Between 2009 and 2017, the number of teens identifying as lesbian, gay, bisexual, or questioning doubled in the U.S., according to a new study from Boston University School of Public Health (BUSPH).
But the attempted suicide rate of this group remained steady, going from five times the rate of their straight peers to nearly four times, highlighting the urgent need to support a vulnerable group as it transitions into adulthood.
“Large disparities in suicide attempts persisted even as the percent of students identifying as LGBQ increased,” Dr. Julia Raifman, assistant professor of health law, policy & management at BUSPH and paper author said in a statement.
“In 2017, more than 20 per cent of LGBQ teens reported attempting suicide in the past year. It’s critical that health and educational institutions have policies and programs in place to protect and improve LGBQ health, such as medical school curricula and high school health curricula that are inclusive of sexual minority health.”
Past research suggests LGBTQ college students are four times more likely to suffer from mental health issues compared to the general student population.
“Mental health outcomes, as well as negative educational outcomes like dropping out, are preventable,” said Sarah Ketchen Lipson, a Boston University School of Public Health assistant professor of health law, policy and management, and lead author of an August 2019 paper on the subject.
“The most effective way to prevent them would be, from my perspective, through policy changes. Inclusive policies are necessary to advance equity.”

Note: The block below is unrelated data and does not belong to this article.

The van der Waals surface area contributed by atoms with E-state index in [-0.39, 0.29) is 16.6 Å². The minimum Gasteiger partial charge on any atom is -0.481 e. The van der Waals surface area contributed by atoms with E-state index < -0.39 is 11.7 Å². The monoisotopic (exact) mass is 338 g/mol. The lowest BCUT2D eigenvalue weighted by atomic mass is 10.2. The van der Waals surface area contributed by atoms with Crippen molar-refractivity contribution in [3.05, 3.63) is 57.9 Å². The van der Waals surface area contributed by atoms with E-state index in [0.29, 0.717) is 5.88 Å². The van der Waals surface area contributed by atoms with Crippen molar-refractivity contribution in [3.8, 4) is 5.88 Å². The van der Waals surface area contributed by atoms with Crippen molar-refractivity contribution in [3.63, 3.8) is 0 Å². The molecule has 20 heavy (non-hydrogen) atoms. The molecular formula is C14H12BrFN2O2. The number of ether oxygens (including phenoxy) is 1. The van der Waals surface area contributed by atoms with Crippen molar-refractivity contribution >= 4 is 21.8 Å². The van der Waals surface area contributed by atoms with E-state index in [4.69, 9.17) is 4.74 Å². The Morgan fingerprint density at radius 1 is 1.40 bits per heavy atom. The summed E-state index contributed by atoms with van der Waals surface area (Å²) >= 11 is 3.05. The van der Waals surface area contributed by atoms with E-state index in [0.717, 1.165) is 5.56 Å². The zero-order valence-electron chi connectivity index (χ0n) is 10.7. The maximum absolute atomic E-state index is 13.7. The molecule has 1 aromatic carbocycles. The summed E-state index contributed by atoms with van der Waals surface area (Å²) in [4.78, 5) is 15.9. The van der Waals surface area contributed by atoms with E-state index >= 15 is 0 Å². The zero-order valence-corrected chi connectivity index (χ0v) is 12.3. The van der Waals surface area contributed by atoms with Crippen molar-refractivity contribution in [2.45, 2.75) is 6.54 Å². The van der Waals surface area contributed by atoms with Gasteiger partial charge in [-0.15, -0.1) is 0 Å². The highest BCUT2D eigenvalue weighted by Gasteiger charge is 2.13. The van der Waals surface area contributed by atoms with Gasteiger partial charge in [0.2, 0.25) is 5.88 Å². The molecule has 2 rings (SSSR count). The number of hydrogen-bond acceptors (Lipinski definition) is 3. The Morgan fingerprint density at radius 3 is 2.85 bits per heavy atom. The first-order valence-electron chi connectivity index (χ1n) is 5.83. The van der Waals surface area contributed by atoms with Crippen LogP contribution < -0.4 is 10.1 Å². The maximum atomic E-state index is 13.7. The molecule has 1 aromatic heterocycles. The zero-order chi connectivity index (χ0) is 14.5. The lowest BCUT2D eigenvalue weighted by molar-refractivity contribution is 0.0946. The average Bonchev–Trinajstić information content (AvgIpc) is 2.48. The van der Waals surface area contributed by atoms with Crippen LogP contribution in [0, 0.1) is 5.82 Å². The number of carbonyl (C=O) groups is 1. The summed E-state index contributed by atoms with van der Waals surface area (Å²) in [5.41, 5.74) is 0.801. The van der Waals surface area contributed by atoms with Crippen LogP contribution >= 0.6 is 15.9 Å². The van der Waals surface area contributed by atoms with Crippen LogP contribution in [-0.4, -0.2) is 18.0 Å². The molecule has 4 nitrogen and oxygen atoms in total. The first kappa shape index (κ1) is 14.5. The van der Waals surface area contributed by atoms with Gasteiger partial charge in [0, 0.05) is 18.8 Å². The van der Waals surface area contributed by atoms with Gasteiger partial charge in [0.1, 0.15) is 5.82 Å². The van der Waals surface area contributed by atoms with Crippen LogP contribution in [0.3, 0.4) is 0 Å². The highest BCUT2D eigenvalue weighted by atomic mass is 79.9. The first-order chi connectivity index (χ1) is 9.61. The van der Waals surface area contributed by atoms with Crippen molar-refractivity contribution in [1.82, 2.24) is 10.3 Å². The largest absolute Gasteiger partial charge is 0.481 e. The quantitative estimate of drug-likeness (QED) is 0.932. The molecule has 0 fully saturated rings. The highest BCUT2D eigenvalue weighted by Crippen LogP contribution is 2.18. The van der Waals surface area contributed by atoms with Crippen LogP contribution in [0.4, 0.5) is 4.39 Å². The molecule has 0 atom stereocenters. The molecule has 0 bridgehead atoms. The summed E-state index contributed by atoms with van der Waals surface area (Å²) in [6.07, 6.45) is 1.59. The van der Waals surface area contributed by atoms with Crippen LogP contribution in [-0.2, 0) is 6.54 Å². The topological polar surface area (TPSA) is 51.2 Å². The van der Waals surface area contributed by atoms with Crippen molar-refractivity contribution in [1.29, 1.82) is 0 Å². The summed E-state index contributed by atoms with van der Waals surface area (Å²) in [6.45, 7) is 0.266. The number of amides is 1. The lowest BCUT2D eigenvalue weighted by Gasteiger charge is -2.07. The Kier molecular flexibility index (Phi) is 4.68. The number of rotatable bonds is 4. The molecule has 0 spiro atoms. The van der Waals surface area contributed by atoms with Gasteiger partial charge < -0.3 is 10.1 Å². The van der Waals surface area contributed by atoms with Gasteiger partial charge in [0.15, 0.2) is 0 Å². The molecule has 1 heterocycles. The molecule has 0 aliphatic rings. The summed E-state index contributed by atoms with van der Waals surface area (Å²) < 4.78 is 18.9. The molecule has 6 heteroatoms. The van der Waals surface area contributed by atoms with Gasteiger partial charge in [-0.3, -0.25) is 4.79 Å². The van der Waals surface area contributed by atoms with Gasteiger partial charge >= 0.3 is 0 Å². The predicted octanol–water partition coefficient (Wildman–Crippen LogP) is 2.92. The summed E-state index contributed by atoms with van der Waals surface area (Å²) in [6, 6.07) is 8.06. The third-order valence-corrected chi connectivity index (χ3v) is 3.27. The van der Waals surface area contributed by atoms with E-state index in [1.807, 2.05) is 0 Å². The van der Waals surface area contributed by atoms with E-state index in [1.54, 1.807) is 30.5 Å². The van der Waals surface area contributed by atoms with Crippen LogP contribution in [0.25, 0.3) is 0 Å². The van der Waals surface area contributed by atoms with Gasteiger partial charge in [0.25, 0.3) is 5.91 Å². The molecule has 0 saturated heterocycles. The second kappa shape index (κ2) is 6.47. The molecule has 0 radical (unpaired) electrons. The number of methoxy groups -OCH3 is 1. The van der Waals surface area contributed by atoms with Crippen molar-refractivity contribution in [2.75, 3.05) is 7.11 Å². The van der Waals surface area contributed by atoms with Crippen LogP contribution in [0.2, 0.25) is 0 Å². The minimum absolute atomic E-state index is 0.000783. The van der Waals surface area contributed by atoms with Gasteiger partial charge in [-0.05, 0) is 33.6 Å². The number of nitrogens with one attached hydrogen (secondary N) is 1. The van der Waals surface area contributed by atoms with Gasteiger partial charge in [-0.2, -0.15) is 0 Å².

Inclusion improves mental health
Raifman says LGBTQ-inclusive rights play an “important role” in mental health. In a 2017 study in which Raifman participated, for example, it was found the legalization of same-sex marriage reduced all high school suicide attempts by roughly 7 per cent.
Another study bolstering this claim was published in December 2019. In it, researchers found that a supportive family environment makes LGBTQ children less likely to be victims of bullying, likely because acceptance helps children develop a healthy sense of self and well being.
Not enough research on LGBTQ teens
Currently, there aren’t enough studies on substance use, mental health conditions, and the victimization of LGBTQ youth to fully support them, according to researchers from the University of Pittsburgh.
Scientists say a lack of study in this area limits the validity of the existing papers, posing an added challenge to researchers and policymakers attempting to support this population segment.
When compared to heterosexual, cisgender peers, LGBTQ youth are up to 623 per cent more likely to use substances in their lifetimes, up to 317 per cent more likely to suffer from mental health conditions, and are up to 280 per cent more likely to be a victim of bullying or abuse, according to a paper published in AAP News & Journals.
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